Three factors characterized this period. The first was that a great deal of analysis about the situation in Syria – in governments as well as in the public sphere – reflected wishful thinking and false assumptions about the weakness of the Assad regime (Barnes-Dacey 2012b). Well before Annan signed up as envoy, UN officials worried that Western policy-makers had underestimated Assad’s resilience. Once Annan was in post, he discovered that many European and US diplomats believed that his purpose was to manage a relatively smooth exit by Assad. He quickly concluded it would not be so easy.

The second factor facing Annan was the accelerating internationalization of the conflict. Western and Arab powers had been involved in efforts to end the violence in Syria since the second quarter of 2011, but their initial priorities had been containing the conflict and putting pressure on Assad to negotiate. Yet, as of February 2012, the greatest risk appeared to be that a containable conflict would become fully internationalized in one of two ways: (i) the launch a proxy war with the major powers and regional players arming the government and rebels while withholding diplomatic cooperation on other matters; or (ii) a direct intervention by Turkey, other NATO members, or Arab countries (or all three).

Reviewing media reports and analyses from this period, the threat of intervention seems largely illusory. Western officials had put out feelers to Turkey about the possibility of deploying it troops southwards, but Ankara was wary of getting into a quagmire in a former part of the Ottoman Empire. European NATO members and the US had even less desire to launch a new war in the Middle East. Statements from anti-Assad Arab powers about the need for intervention were designed to put pressure on NATO.

Nonetheless, the fact that all the main actors were nervous about intervention did not guarantee that it would not happen. In February and March 2011, after all, it had appeared improbable that Western powers would launch an air campaign over Libya, another conflict that involved quite limited violence on the ground magnified by external diplomatic disputes. The third factor confronting Annan on taking office was simply prevailing uncertainty about how the intentions of major powers towards Syria might evolve as the crisis continued. Russia appeared genuinely convinced that the West might use force (Charap 2013). And while the Assad government responded to the splits in the Security Council by escalating military operations, it could not be certain that its Arab and Western opponents might not take a more aggressive line (Lesch 2012: 196). This doubt was a potential point of leverage for Annan. Should he take advantage of the uncertainties over external powers’ intentions or try to clarify them?

Annan’s Choice

After his appointment Annan pulled together a team of veteran UN officials and set up office in Geneva. While his team was highly loyal to him, divisions emerged over what strategy he should adopt. A relatively hawkish faction believed that Annan could use the swirling uncertainty to persuade Assad that his position was unsustainable. A more dovish group felt that it was necessary to reassure both Assad and the Russians that regime change was not imminent, creating a framework for talks. The doves were convinced that the chances of an outside intervention were still infinitesimally low and that it was essential to disabuse those opposition forces hoping for a repeat of the Libyan episode. Meanwhile UN Secretary-General Ban Ki-moon, who has mixed relations with Annan, was pressing hard for an early ceasefire.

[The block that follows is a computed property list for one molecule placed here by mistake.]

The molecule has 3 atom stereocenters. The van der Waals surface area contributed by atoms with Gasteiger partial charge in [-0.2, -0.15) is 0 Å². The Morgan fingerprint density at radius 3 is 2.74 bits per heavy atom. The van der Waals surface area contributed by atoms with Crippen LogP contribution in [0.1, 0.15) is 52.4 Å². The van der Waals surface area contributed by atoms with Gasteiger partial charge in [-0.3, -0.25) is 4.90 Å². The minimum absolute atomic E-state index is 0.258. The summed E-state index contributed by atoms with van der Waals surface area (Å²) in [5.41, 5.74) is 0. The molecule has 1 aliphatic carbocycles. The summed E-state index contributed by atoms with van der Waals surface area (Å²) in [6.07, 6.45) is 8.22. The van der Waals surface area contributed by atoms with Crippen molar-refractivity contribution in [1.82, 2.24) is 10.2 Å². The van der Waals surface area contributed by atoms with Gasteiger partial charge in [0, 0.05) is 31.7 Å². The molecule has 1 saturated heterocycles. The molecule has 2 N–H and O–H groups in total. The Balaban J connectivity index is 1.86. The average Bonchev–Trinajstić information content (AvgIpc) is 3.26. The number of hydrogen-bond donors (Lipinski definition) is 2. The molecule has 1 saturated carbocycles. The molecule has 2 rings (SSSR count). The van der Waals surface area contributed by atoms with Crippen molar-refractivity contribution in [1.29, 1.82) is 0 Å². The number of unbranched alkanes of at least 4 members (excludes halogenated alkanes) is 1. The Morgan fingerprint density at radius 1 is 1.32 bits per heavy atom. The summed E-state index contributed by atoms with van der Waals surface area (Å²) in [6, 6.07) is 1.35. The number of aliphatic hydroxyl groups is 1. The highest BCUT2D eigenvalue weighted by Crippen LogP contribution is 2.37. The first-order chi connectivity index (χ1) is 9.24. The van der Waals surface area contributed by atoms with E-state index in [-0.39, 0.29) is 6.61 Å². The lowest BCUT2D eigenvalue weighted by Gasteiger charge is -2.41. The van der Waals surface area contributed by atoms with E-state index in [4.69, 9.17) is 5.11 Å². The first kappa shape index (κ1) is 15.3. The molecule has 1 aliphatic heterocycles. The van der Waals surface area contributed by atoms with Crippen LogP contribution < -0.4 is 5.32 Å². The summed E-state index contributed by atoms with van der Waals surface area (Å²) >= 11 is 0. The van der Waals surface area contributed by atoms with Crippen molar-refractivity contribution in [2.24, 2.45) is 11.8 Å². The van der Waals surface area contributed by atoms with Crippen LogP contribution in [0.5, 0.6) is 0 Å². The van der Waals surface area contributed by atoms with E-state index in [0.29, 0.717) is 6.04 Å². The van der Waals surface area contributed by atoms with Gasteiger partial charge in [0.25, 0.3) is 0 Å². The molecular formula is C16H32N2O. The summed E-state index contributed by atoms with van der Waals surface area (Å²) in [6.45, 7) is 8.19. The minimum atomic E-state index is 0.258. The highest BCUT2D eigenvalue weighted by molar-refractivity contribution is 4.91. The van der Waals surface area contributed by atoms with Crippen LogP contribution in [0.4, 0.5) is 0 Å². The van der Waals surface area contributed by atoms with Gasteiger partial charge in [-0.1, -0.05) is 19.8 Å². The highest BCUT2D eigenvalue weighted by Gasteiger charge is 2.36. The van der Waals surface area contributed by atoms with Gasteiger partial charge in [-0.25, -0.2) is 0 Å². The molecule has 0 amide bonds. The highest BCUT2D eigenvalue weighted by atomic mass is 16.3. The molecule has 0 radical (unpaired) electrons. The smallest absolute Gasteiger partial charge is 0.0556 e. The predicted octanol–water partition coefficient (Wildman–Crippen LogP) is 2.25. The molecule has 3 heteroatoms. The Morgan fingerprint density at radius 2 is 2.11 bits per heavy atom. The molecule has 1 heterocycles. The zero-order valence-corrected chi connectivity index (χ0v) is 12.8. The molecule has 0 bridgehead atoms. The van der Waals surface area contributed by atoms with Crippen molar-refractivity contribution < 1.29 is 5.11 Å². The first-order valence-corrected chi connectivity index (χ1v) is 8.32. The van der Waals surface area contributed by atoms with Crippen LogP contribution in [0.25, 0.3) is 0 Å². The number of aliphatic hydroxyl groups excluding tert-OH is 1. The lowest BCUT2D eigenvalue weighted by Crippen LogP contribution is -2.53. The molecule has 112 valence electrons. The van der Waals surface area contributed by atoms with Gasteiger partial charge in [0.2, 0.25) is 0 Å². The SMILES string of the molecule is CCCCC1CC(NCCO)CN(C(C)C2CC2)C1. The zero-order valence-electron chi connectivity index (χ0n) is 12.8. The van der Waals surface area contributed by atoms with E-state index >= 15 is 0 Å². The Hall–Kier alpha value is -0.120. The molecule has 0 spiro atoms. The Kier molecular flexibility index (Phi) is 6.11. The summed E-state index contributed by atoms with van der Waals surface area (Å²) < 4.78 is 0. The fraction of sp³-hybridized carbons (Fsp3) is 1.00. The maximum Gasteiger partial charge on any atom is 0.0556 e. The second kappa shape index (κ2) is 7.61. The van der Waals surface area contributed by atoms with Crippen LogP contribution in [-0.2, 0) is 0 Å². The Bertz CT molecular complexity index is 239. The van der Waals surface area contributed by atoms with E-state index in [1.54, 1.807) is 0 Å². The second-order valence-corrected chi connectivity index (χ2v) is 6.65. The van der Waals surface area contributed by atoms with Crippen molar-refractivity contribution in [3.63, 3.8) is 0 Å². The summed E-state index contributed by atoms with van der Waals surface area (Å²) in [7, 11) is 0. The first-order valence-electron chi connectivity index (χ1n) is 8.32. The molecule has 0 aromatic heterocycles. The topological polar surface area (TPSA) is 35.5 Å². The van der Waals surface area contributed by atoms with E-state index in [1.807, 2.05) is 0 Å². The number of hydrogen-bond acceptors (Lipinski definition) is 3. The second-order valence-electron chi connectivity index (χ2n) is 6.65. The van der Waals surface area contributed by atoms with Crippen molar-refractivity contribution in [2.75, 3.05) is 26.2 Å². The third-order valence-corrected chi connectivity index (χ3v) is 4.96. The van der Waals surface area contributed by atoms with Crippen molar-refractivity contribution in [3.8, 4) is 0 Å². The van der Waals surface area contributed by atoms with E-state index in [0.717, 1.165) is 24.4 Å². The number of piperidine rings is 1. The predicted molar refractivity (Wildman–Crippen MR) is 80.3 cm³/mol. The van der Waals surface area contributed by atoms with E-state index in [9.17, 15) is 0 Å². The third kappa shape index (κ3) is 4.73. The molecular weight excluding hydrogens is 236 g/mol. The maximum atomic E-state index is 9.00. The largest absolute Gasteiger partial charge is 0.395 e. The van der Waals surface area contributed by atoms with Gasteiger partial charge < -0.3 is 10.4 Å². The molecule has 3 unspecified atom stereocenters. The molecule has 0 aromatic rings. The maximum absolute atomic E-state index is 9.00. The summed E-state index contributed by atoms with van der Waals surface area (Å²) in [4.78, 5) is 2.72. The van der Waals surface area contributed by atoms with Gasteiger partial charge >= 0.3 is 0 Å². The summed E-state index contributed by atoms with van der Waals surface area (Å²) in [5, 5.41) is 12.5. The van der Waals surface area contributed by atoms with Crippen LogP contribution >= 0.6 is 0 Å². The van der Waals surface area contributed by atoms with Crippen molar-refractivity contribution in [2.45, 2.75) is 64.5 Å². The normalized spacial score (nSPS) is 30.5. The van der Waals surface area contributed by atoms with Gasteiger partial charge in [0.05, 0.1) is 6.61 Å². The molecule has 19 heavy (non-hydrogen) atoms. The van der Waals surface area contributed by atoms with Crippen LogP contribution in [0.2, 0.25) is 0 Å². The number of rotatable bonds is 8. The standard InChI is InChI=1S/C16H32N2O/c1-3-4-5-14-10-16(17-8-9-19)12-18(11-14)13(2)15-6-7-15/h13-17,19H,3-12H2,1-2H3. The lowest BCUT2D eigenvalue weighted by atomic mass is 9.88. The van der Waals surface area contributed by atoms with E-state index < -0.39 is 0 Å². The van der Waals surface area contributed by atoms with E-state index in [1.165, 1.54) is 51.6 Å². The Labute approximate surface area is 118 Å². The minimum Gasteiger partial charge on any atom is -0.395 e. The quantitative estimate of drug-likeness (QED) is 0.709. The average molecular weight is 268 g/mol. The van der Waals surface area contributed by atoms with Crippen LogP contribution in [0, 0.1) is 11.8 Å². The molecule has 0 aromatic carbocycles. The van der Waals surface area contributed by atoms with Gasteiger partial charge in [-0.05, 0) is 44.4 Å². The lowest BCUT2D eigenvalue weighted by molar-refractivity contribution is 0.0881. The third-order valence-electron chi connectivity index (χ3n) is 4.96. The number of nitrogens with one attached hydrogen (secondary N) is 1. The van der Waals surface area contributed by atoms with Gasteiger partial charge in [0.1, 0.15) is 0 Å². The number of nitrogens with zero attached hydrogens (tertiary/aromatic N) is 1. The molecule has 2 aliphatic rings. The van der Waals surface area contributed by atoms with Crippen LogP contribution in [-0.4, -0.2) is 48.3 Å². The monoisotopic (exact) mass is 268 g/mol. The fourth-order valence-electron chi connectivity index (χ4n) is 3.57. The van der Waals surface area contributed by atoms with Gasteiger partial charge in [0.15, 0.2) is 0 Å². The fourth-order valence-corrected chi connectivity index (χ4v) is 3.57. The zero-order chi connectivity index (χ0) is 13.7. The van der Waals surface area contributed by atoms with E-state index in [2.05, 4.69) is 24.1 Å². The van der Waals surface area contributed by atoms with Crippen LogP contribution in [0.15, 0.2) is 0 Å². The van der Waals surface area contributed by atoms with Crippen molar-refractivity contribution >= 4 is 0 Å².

Annan visited Damascus on 10 March 2012 and held difficult talks with Assad, who declared he would not talk to “terrorists”. Although declaring himself disappointed by this encounter, Annan opted to follow the dovish route. His six-point plan was an effort to create a climate of confidence both outside and inside Syria. By tabling proposals that all the members of the Security Council could approve, he eased tensions between Russia and the West. By getting these powers to sign on to a deliberately non-threatening text, he reassured Assad that the chances of an intervention were low. While the Arab League had called for the president to go, Annan deliberately left Assad’s fate open. The plan promised a “Syrian-led” political process, reassuring the Syrian president that he could keep control of the process.

The substantive details of the plan – including clauses on a cessation of hostilities and the release of political prisoners – was meant to give Assad a chance to send reassuring signals of his own to the opposition. The Syrian government formally accepted the plan in late March but continued military operations. The deployment of the UN Supervision Mission in Syria (UNSMIS) in April and May 2012 was a further attempt to provide reassurance to the Syrian public, although hopes for the mission were low as an earlier Arab League mission had failed.

Confidence-building is, of course, a standard element of any mediation process. Yet it is arguable that Annan sacrificed too much leverage through his bid to reassure all sides. Assad and his supporters could now be relatively confident that they would be spared an outside military intervention. Although Damascus took token steps to fulfill the Annan plan, including a partial cessation of hostilities, the government now had one fundamental advantage. Annan and, by extension, the Western powers had shown their hand early. In doing so they had also sidelined the Arab League hawks, who soon made it clear that they were unhappy with Annan.